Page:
You can’t publish a book and then expect people to find it without a little elbow grease.
Have you ruled out paying for ads or promotions?
Not at all! I just don’t want to do it for two books. Once my next book comes out, I’ll shell out a little money for advertising and see what comes of it. Three is by no means the magic number, but I will chalk it up to research, too. I can’t afford to be anything except financially prudent with this, but I’m excited to see what happens with it.
I’ve read the best advertisement to promote your work is to write another book. Do you believe this is true?
Absolutely. I wish I had the ability to write full-time so I could crank them out faster. I think in today’s world, we’re all so accustomed to instant-satisfaction that we don’t want to fall in love with a book or an author if they’re not producing anything else. It’d be like watching The Paradise on Netflix and falling in love with it only to learn they shucked it after two seasons. We binge-watch in this day and age, and readers binge-read. This is why there is so much advice out there saying book series are the moneymakers.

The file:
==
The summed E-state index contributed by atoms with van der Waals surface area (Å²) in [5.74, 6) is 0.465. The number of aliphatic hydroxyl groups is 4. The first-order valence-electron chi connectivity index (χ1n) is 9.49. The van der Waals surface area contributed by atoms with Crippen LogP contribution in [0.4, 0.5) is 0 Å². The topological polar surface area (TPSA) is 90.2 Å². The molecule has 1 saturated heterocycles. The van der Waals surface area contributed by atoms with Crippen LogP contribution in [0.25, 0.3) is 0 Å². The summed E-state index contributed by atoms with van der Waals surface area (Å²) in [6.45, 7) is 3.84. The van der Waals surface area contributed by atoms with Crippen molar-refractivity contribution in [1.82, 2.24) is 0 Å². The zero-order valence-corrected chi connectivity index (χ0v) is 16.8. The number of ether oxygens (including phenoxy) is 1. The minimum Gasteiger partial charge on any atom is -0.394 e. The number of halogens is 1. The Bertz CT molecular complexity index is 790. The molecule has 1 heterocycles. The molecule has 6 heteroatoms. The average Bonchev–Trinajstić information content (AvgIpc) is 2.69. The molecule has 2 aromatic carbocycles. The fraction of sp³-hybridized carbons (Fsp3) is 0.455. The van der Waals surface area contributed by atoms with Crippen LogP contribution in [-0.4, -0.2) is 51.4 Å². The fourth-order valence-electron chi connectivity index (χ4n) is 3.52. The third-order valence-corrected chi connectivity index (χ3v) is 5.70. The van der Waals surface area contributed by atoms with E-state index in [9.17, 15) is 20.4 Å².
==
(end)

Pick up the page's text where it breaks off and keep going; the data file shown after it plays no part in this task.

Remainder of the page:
…says the girl writing a standalone book right now.
Think of Harper Lee. To Kill A Mockingbird is a priceless piece of American literature, but for the longest time—fifty-five years!—there was only one published out there by Ms. Lee. I don’t know how well that sort of publishing schedule would work in this day and age. 😉
I guess the secret is to write such a thought-provoking, moving book, that your book is mandatory reading in all schools! Thanks, Aila, for taking the time to chat with me!
Vania, thank you so much for sitting down with me again for such a lovely interview! I am always honored and humbled that someone of your talent and expertise has time for little ol’ me.
And to all of your amazing readers, thank you so much for taking the time to get to know me!
Love ya, mean it! -Aila
Aila always makes me blush. I hope you enjoyed her interview and maybe learned a little something about how to keep the momentum after your launch from drifting away. Help keep her momentum up by downloading free copies of her books here (March 27 and 28) and give her Amazon profile a follow while you’re there. 🙂
Aila is leaving her mark all over the interwebs, and you can follow her Instagram account, Tweet with her on Twitter, like her Facebook author page, and definitely give her blog a peek. She’s in the middle of a wonderful writers’ resources series you don’t want to miss!
Thanks for reading!